Fentanyl cuts a bitter swath through Milwaukee

MILWAUKEE – Glenda O. Hampton didn’t have to look far to see the devastation of the fentanyl epidemic in his neighborhood on Milwaukee’s north side.

She saw men lying on the curb, unconscious, legs pounding the street as cars sped by. She can count at least three people who have relapsed and died after using fentanyl at the storefront rehab center she runs in recent months.

“I’ve seen a lot of horrible drugs,” said Ms. Hampton, 68, a diminutive figure sitting behind her crowded desk as a group counseling session got underway in the hall. “It’s the worst.”

The synthetic opioid fentanyl has spread across the U.S. in recent years, the latest wave of a drug crisis that began with opioid painkillers and was followed by heroin. Fentanyl is a shockingly powerful drug that is 100 times more potent than morphine. More than 70,000 Americans died In the year 2021. First-time users who have taken more fentanyl than their bodies can handle, unsuspecting college students taking party drugs like fentanyl-laced cocaine, and chronic addicts looking for the cheapest and most expensive.

In cities like Milwaukee, fentanyl is increasingly a crisis in black and Latino neighborhoods. It’s spreading into communities already struggling with poverty, disinvestment and violent crime, and struggling to control the growing number of drugs each year.

A federal report Published in July Drug overdose deaths in the United States — which are often fueled by fentanyl — hit people of color the hardest, with rates rising steeply among young black people during the coronavirus pandemic. Data from Milwaukee County showed a 6 percent increase from 2020 to 2021 among whites, but a 55 percent increase among blacks.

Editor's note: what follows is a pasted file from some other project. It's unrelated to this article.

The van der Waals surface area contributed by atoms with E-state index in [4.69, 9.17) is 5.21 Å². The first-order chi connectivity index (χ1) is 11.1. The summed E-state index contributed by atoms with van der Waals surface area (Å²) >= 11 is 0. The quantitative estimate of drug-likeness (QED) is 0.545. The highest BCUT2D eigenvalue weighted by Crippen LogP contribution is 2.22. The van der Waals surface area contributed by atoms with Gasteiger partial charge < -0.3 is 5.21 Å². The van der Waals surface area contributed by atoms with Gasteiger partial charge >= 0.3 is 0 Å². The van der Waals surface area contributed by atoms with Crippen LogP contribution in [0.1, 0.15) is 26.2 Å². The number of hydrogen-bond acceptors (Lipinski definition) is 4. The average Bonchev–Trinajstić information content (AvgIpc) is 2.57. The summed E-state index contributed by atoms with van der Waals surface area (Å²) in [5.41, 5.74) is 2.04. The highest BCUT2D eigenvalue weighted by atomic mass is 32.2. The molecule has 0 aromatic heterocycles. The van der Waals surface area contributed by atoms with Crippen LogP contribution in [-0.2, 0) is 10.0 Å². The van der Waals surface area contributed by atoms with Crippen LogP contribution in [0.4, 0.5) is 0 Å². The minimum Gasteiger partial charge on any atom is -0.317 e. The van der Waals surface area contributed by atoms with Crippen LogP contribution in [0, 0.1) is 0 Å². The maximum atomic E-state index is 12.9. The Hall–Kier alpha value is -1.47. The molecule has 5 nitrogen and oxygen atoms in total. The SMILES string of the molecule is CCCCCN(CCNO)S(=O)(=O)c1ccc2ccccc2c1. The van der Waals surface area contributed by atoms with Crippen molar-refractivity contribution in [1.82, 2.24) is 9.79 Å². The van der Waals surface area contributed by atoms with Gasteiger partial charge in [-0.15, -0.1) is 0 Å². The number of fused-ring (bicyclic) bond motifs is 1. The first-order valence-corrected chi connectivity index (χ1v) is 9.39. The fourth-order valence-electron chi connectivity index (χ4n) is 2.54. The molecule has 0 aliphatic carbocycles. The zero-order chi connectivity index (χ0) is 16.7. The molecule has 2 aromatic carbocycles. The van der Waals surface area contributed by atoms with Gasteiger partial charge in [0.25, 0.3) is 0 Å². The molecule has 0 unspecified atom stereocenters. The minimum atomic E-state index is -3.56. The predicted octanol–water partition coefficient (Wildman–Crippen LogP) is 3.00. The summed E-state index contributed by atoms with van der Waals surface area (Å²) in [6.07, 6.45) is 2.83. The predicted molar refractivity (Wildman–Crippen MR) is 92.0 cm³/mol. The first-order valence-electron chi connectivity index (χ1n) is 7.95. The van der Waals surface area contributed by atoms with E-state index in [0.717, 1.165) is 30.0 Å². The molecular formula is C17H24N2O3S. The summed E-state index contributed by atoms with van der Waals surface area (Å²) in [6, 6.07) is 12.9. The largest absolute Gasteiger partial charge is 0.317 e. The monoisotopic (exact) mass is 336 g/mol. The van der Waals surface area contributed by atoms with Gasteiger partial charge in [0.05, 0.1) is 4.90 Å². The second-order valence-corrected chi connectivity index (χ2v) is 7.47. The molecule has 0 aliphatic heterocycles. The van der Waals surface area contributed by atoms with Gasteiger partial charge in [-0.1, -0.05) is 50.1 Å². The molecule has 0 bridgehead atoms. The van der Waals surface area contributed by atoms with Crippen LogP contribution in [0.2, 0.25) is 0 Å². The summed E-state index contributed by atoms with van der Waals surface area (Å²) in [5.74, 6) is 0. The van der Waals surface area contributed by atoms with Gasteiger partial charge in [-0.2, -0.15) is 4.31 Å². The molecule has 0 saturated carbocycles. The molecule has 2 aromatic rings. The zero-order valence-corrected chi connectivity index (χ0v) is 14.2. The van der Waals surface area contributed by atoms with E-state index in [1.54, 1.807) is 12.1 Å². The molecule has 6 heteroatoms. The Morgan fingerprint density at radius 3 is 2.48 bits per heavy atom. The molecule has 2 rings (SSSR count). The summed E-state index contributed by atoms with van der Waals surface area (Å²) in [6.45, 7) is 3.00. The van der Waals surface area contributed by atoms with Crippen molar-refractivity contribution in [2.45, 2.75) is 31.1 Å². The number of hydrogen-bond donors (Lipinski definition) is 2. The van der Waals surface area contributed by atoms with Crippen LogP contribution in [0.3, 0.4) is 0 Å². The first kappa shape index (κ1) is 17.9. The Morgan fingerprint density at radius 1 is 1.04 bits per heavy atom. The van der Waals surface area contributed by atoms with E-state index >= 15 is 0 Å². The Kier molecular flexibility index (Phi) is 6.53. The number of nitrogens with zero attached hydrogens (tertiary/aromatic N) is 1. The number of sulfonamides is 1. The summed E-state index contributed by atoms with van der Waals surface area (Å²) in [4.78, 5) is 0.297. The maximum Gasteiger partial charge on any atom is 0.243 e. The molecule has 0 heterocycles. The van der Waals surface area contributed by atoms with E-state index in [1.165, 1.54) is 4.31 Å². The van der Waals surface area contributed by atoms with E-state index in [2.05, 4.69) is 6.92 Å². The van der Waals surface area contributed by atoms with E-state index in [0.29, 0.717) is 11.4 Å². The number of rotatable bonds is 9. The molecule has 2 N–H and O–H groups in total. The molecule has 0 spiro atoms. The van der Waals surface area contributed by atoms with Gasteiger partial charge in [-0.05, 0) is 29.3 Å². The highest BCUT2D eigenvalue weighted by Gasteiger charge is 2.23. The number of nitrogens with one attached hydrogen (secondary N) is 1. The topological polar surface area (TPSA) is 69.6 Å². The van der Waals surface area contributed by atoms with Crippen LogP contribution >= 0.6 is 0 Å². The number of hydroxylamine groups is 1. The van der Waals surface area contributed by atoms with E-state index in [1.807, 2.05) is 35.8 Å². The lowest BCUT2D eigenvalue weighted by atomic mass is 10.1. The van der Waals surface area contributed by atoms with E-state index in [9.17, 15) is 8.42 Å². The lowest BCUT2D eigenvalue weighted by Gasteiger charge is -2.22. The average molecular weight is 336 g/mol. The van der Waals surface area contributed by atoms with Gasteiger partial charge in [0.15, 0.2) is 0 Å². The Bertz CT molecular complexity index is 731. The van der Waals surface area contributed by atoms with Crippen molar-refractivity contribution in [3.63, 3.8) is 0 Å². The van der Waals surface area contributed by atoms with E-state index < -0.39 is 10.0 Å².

By 2021, more than 500 drug-related deaths in Milwaukee County could involve fentanyl, officials say. saidAnd this year’s death toll is expected to be even higher.

“Unfortunately, this epidemic is hitting communities of color very hard,” Milwaukee Mayor Cavalier Johnson said in an interview. “The number of fentanyl-related deaths continues to rise, and so does the share of people of color who suffer fentanyl-related deaths.”

Mayor Johnson, a native of Milwaukee’s heavily black North Side, has faced a litany of crises since becoming mayor in 2021. The city budget also guides officials through rising pension costs. consider Cuts to libraries, the city’s police force and fire departments. The number of homicides in Milwaukee, a city of 577,000, nearly doubled from 2019 to 2021.

And the pain from the fentanyl epidemic is visible on the streets.

“It’s a stark eye-opener,” said Rafael Mercado, a former drug trafficker who now volunteers as a community organizer. Mr. Mercado walks around the parks to clean up drug paraphernalia, although the sale of fentanyl and other illegal substances takes place near fast-food restaurants, in parking lots and on street corners.

“The demand is very high,” Mr. Mercado said. “You’re fighting the drug war, but there’s no end in sight.”

Health officials, social workers and former users attribute the acceleration of Milwaukee’s fentanyl crisis, in part, to the epidemic, when many were isolated and unable to work. From 2019 to 2020, overdose deaths increased 30 percent nationally, according to the Centers for Disease Control and Prevention.

Rodney Hill, a 62-year-old Milwaukee resident, said he encountered fentanyl for the first time in 2021 while smoking what he thought was cocaine.

“It’s more powerful than anything I’ve ever used,” he said. “After smoking that stuff my ear throbbed a lot. It hurt like someone put a nail in my ear.

Mr. said he had heard from friends that fentanyl use was on the rise. Hill said, especially since it’s cheap, readily available and often mixed with other drugs. He has been in recovery since February, but maintaining his sobriety is a struggle.

“I had to pray and have a strong will to not use,” he said. “Fentanyl kills people. It’s evil.”